Top 5 steps for successful vision therapy

Vision therapy is nowadays regarded as one of the most successful methods of treatment for several vision system dysfunctions, such as lazy eye/amblyopia, accommodation issues, and others.

However, performing vision therapy can be tricky and it can quickly derail the enthusiasm for performing daily or weekly tasks by the young patients. We must take notice of several details and address them in a comprehensive manner.

  1. Determining Patient’s Level

Before we can start with vision therapy we must first understand what is the level at which the patient’s vision is currently performing. A comprehensive eye exam is, therefore, a prerequisite; however, it is not enough. We must both understand where he or she is at, as well as what is the range in which it can still perform well.

  1. Patient’s Frustration Level

If you ever played video games, you know what we are talking about. You finally start getting a grasp on what you have to do when the difficulty level jumps and you start having difficulties progressing. People like to have a feeling of progress and accomplishment, and this desire is especially present with today’s children who are used to instant gratification. For successful vision therapy we must constantly try to push the lazy eye a little bit further every time, but never to the point where a person is just not able to perform anymore and starts feeling frustration, which is in the end counter-productive and may cause patient to stop performing vision therapy altogether.

  1. Use of Positive Reinforcement

When patient is performing their therapy, we must stimulate them further with positive reinforcement. Sometimes an encouragement and a compliment can work magic, while other times we must bribe them with small tokens or rewards. We will talk more about how you can stimulate children to perform their daily therapies in the weeks to come, since this is one of the main elements of gamified methods of vision therapy, such as AmblyoPlay.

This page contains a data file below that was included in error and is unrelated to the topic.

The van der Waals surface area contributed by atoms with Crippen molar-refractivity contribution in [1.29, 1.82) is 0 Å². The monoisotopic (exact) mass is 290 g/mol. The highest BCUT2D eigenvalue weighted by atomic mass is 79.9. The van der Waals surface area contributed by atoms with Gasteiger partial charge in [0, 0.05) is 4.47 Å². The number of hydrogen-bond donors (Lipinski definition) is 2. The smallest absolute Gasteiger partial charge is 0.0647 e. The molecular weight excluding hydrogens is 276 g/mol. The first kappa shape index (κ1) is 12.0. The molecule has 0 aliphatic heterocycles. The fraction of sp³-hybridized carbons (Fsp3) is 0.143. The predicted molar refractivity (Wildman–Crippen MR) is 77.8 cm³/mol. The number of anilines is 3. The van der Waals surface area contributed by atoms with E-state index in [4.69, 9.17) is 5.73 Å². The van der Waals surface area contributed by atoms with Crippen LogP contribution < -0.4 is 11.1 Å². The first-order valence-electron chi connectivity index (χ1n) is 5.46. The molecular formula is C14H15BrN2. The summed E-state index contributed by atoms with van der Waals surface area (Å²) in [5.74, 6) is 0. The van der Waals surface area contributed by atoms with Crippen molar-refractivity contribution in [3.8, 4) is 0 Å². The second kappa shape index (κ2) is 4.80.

1. Effective Training Level

After we have established the positive reinforcement and the correct level at which therapies are performed, we must find the correct level at which we can continuously enhance the performance through difficulty of the treatment. It is a sweet spot between the patient’s level and their frustration level. Given that therapy is working, one should expect that both levels would increase.

  1. Let Them Understand

This one might as well be put under number one since it is absolutely essential. Patients should be aware of what they should expect. Patients and eye care specialists should establish clear goals (what patient can expect if they perform as instructed) and strategies (how these goals will be achieved) of vision therapy. Only this way patients will clearly know why they have to put themselves through intense daily therapies.

Based on these steps it is clear that one of the possibilities for successful vision therapy could be methods using game mechanics. Game mechanics (or gamification) use precisely these steps: they provide instant rewards for progress, the difficulty is constantly adapted to the current level and it increases constantly (but not linearly to sustain a feeling of improvement for a longer period while avoiding the frustration of hitting difficulty ‘wall’). AmblyoPlay has sprung out as a potential solution precisely because doctors and eye care specialists mentioned lack of motivation for home-based exercises as one of the main issues with lazy eye / amblyopia treatment.

Do you have any other steps you would include in this whole process? What are the issues you face? Let us now at info@amblyoplay.com!